Do you consider yourself a bully? Even if you don't think you are, experts say you could be at work. That's because workplace bullying is at a record high. In fact, a recent survey found that 1 out of 3 employees experience bullying on the job. And many workers don't even realize they're doing it. Psychologists say that's because they think acting tough on the job is a surefire way to climb the career ladder. So, how can you tell if you're being bossy - or a bully?

  • First: You ask subordinates to pick up your dry cleaning. Experts say that may not seem like a big deal. But any time you ask a worker to do something not listed in their official job description - like making fliers for your daughter's school play - that's 100-percent bullying. Because it's forcing a worker to do something that they didn't sign up for.
  • Then, take a look at your co-workers. Do they look you in the eye? If the answer's "no," then body language experts say that's a huge sign that they're afraid and feel threatened by you.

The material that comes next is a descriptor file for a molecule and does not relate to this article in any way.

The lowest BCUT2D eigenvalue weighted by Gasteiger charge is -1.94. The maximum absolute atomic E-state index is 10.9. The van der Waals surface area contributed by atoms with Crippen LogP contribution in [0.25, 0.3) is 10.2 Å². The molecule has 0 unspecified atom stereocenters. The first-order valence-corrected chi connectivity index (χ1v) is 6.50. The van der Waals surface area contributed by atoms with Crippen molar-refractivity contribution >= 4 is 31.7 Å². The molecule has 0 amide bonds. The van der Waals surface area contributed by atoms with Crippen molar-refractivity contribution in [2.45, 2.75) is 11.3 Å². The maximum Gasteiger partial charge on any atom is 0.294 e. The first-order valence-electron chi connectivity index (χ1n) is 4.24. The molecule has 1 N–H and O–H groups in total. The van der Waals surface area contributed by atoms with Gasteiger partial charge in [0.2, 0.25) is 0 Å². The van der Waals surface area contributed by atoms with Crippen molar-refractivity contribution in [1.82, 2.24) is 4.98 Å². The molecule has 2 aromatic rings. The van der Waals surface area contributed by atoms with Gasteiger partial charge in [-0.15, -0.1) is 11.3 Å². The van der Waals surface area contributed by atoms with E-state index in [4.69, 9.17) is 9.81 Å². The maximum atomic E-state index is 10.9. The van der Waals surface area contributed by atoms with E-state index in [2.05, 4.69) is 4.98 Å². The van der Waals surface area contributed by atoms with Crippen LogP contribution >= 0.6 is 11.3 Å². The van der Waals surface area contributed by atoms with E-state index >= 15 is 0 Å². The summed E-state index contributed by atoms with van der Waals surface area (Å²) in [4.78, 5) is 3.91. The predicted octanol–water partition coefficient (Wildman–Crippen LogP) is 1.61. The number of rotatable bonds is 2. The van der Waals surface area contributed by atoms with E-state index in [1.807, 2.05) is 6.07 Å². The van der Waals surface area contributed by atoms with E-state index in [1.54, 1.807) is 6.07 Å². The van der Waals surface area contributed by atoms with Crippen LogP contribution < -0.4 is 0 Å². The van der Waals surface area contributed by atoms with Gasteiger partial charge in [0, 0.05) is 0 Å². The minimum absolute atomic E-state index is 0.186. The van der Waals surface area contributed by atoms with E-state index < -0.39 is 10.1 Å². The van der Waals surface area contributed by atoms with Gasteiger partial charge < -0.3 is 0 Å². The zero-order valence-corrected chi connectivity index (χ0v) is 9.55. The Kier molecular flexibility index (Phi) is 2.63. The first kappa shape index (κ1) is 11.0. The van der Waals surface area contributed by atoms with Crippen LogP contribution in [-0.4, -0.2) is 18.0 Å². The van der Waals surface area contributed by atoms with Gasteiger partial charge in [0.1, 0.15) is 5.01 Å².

• Another sign you're an on-the-clock bully: You say "I paid my need to pay yours!" If you use your past suffering as an excuse to inflict suffering on others, you're nothing but a grown up bully. Because bullies were often bullied themselves and it becomes a cycle.
  • Finally, do you hear "yes" all the time? Experts say that bullies are often surrounded by a "yes" posse that agrees with everything they say - no matter how random it is - because they're scared the bully will turn on them. But here's the main difference: Acting as an authority does not, in fact, make you a bully. When bossiness becomes bullying is when the goal is dominance. So - if you ask your assistant to get you a coffee, and the coffee is the goal, that's fine. But asking for coffee just to make a colleague feel small and unimportant, on the other hand, is bullying.